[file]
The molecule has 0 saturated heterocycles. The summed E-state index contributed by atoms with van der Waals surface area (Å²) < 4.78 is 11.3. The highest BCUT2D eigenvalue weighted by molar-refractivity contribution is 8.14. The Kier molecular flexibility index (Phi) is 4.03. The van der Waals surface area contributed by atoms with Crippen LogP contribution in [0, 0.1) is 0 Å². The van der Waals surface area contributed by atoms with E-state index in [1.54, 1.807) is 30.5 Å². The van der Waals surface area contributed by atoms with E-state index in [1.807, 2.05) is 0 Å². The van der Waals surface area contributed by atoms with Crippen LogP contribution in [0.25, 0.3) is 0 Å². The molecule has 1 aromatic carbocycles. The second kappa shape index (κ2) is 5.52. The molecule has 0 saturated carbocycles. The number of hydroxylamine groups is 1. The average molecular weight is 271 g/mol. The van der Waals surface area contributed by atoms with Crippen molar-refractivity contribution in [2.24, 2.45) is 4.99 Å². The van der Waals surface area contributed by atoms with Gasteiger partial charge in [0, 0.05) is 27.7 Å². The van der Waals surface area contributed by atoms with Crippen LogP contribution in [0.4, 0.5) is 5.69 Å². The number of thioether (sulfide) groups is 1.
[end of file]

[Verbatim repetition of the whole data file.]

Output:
The molecule has 0 saturated heterocycles. The summed E-state index contributed by atoms with van der Waals surface area (Å²) < 4.78 is 11.3. The highest BCUT2D eigenvalue weighted by molar-refractivity contribution is 8.14. The Kier molecular flexibility index (Phi) is 4.03. The van der Waals surface area contributed by atoms with Crippen LogP contribution in [0, 0.1) is 0 Å². The van der Waals surface area contributed by atoms with E-state index in [1.54, 1.807) is 30.5 Å². The van der Waals surface area contributed by atoms with E-state index in [1.807, 2.05) is 0 Å². The van der Waals surface area contributed by atoms with Crippen LogP contribution in [0.25, 0.3) is 0 Å². The molecule has 1 aromatic carbocycles. The second kappa shape index (κ2) is 5.52. The molecule has 0 saturated carbocycles. The number of hydroxylamine groups is 1. The average molecular weight is 271 g/mol. The van der Waals surface area contributed by atoms with Crippen molar-refractivity contribution in [2.24, 2.45) is 4.99 Å². The van der Waals surface area contributed by atoms with Gasteiger partial charge in [0, 0.05) is 27.7 Å². The van der Waals surface area contributed by atoms with Crippen LogP contribution in [0.4, 0.5) is 5.69 Å². The number of thioether (sulfide) groups is 1.